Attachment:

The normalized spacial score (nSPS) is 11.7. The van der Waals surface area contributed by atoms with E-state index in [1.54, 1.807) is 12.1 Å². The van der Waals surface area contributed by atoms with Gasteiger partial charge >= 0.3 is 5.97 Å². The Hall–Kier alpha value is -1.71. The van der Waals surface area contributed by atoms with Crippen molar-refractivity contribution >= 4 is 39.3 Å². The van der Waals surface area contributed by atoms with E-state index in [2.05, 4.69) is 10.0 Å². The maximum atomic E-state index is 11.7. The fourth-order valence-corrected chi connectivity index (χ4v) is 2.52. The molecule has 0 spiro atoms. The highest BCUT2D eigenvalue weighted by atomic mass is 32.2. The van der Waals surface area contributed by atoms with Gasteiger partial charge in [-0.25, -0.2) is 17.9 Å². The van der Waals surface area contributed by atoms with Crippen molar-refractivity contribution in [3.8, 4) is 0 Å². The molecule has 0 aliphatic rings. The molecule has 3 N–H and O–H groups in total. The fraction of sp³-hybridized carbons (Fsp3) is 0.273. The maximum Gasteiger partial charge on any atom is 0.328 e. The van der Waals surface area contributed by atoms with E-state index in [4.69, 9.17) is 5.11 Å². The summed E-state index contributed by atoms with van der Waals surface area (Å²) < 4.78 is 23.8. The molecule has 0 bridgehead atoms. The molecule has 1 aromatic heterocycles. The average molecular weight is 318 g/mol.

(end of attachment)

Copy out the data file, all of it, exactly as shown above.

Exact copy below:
The normalized spacial score (nSPS) is 11.7. The van der Waals surface area contributed by atoms with E-state index in [1.54, 1.807) is 12.1 Å². The van der Waals surface area contributed by atoms with Gasteiger partial charge >= 0.3 is 5.97 Å². The Hall–Kier alpha value is -1.71. The van der Waals surface area contributed by atoms with Crippen molar-refractivity contribution >= 4 is 39.3 Å². The van der Waals surface area contributed by atoms with E-state index in [2.05, 4.69) is 10.0 Å². The maximum atomic E-state index is 11.7. The fourth-order valence-corrected chi connectivity index (χ4v) is 2.52. The molecule has 0 spiro atoms. The highest BCUT2D eigenvalue weighted by atomic mass is 32.2. The van der Waals surface area contributed by atoms with Gasteiger partial charge in [-0.25, -0.2) is 17.9 Å². The van der Waals surface area contributed by atoms with Crippen molar-refractivity contribution in [3.8, 4) is 0 Å². The molecule has 0 aliphatic rings. The molecule has 3 N–H and O–H groups in total. The fraction of sp³-hybridized carbons (Fsp3) is 0.273. The maximum Gasteiger partial charge on any atom is 0.328 e. The van der Waals surface area contributed by atoms with E-state index in [4.69, 9.17) is 5.11 Å². The summed E-state index contributed by atoms with van der Waals surface area (Å²) < 4.78 is 23.8. The molecule has 0 bridgehead atoms. The molecule has 1 aromatic heterocycles. The average molecular weight is 318 g/mol.